Photo: Steve Trewhella

Found in a fish box in Chesil was the shell Pseudochama gryphina, known as a jewelbox. The first of this species recorded in the UK.

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Sea snail found depositing eggs and boar fish sighted

February 26th, 2008

Lamellaria have been found depositing eggs in Guernsey and Boar fish have been reported in Jersey and Dorset.

On Guernsey’s east coast, Belle Greve Bay, Lamellaria were found excavating holes in ascidians in order to deposit their eggs. Lamellaria has a shell of 10mm length and the animal can grow up to 20mm. This slug-like mollusc varies in colour; yellow, grey or lilac and often with coloured flecks of yellow, black or white. Lamellaria have internal shells enclosed by a mantle which is covered in tubercles. Lamellaria feeds on ascidians and lays their eggs in capsules deposited in holes eaten out of the ascidians by the female. Each flask-like capsule is holds up to 3000 eggs!

In Jersey and Kimmeridge bay, Dorset, Boar fish or Capros aper have been sighted. Capros aper is an oval fish, growing up to 30cm in size. They vary in colour from brick-red for individuals from deep water (200m or more), sometimes with yellow bars, to a yellow-straw coloured fish in shallower waters. It has small, rough scales and feeds on molluscs and crustaceans.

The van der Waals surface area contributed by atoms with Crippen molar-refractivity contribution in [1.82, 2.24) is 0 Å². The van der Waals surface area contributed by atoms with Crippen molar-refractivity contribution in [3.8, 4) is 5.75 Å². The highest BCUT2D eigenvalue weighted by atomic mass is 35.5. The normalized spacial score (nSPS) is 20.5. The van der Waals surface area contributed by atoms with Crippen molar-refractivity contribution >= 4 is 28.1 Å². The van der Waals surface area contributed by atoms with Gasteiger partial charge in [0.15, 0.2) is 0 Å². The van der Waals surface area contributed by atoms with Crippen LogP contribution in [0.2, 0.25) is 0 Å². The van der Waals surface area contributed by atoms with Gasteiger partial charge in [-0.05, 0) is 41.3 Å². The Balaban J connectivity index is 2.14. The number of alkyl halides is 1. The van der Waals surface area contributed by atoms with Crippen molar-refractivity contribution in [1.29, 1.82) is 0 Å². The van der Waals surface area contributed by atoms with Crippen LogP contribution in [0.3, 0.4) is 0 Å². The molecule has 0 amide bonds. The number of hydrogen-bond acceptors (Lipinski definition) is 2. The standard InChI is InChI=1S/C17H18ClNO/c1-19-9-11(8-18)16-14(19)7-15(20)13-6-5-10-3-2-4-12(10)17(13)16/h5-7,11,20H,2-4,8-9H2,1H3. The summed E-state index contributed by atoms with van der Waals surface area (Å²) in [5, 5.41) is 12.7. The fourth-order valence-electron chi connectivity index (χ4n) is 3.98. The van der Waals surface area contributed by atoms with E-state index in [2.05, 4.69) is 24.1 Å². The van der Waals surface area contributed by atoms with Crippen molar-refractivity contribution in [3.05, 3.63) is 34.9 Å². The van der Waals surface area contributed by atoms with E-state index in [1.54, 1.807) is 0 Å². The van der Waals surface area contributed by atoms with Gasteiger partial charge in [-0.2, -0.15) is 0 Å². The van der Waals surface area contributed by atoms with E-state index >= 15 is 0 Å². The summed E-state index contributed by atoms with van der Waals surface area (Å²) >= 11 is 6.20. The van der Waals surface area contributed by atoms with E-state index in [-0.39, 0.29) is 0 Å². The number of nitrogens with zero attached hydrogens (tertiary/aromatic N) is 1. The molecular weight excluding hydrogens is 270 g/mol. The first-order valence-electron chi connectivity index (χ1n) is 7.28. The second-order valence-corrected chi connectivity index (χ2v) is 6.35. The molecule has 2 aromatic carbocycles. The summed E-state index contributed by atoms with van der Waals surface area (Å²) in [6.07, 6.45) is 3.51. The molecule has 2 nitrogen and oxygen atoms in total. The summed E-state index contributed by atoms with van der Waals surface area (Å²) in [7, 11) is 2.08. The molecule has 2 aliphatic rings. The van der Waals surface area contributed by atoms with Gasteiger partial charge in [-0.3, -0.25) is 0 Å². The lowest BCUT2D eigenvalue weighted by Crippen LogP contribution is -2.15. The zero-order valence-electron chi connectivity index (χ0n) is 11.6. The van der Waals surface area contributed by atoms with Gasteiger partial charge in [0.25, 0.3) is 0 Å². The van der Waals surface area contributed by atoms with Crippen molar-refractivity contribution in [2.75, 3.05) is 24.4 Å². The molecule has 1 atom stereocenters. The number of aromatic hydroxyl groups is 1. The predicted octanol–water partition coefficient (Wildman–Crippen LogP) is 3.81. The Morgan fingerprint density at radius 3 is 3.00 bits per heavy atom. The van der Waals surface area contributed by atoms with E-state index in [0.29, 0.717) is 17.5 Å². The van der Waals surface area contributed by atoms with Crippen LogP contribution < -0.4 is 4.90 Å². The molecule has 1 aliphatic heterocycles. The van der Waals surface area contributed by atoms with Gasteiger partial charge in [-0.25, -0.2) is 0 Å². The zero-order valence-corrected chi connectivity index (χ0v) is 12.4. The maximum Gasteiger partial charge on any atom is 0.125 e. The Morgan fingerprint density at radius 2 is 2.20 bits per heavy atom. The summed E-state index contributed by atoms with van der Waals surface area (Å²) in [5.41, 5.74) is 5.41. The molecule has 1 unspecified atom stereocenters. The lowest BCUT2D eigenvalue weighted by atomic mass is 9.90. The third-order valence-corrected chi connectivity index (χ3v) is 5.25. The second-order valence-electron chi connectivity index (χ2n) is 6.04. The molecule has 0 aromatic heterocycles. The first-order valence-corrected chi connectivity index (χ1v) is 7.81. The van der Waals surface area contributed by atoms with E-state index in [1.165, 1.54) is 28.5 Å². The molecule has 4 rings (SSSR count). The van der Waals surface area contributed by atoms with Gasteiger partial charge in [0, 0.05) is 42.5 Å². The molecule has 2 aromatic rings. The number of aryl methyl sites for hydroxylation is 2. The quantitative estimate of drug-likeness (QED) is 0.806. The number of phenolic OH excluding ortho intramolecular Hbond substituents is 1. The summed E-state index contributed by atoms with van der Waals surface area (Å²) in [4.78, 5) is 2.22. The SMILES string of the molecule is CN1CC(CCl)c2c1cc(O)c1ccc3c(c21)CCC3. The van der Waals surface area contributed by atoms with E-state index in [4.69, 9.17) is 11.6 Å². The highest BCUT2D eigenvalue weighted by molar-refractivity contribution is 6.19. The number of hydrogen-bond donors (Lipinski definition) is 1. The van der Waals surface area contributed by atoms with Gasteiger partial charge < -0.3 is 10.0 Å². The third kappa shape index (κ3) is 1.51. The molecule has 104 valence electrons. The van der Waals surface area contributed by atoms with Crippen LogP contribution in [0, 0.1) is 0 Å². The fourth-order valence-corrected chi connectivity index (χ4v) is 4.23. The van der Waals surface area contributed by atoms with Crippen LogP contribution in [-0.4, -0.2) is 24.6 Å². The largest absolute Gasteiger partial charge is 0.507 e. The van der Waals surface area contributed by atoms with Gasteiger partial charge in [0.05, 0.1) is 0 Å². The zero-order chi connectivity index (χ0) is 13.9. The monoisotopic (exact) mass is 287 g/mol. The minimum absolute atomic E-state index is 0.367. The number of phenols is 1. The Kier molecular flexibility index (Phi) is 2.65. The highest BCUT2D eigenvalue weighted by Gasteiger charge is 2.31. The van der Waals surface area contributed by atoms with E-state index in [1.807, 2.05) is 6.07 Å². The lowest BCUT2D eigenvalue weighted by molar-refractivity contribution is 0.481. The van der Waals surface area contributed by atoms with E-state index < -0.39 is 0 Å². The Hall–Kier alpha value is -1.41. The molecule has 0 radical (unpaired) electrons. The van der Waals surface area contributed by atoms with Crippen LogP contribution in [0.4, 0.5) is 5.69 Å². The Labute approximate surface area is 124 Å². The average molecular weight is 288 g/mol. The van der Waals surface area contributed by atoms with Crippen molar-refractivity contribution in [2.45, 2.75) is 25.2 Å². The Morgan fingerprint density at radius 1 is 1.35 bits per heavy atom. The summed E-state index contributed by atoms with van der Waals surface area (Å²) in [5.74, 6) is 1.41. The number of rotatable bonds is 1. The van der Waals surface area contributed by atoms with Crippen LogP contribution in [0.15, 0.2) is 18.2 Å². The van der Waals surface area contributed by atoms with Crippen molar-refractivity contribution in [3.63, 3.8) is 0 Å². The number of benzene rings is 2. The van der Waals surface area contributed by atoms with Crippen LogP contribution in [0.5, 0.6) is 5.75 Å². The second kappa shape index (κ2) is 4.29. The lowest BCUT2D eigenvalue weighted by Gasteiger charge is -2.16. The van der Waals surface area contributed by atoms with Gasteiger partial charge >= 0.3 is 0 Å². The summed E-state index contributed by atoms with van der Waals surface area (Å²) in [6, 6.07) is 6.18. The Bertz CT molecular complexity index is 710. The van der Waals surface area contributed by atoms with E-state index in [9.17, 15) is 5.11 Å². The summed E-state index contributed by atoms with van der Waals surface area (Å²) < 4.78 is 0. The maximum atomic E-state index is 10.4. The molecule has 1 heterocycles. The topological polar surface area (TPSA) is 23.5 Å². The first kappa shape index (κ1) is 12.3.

Click here to see pictures of the Lamellaria and Capros aper.

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Unusual sightings in July

August 1st, 2007

Despite reduced numbers of sightings this month, perhaps due to the bad weather, there have been some interesting things sighted, including the Dustbin Lid Jellyfish, caught off the Yorkshire coast, a Cuckoo Wrasse sighted in the St Abbs VMCA, a first for the VMCA and a very unusual record for the East coast, and the nationally scarce Glaucus Pimplet anemone, spotted in North Devon.

The dustbin lid jellyfish, Rhizostoma octopus, is usually found on the southern and western coasts of Britain. The jellyfish is solid in appearance and has a dome shaped bell. Its colour varies from a whitish colour to pale shades of green, blue, pink or brown. In mature Rhizostoma octopus, the Gonads (sex organs) for males are blue in colour and reddish-brown in females. Rhizostoma octopus feed on microscopic planktonic organisms and often, the large crustacean Hyperia galba can be found within the body of the jellyfish.

The cuckoo wrasse (Labrus mixtus) is up to 35cm in length for the males and up to 30cm for the females. The functional (older) males are coloured orange-red with a blue striped head and back while non-functional (young) males and females are pink to orange-red with the females having black and white blotches on their lower back.

Glaucus Pimplet (Anthopleura thallia) is a sea anemone that is rare in the UK. The column grows tall, up to 50mm, the anemone varying in colour; green, brown or grey, sometimes with a reddish overcast. The anemone has up to 100 tentacles of moderate length.

The gales in the last week of July also brought in some unusual pelagic species including an unusual form of goose barnacle found in Dorset and North-West Ireland. Has anyone else found anything unusual washed in?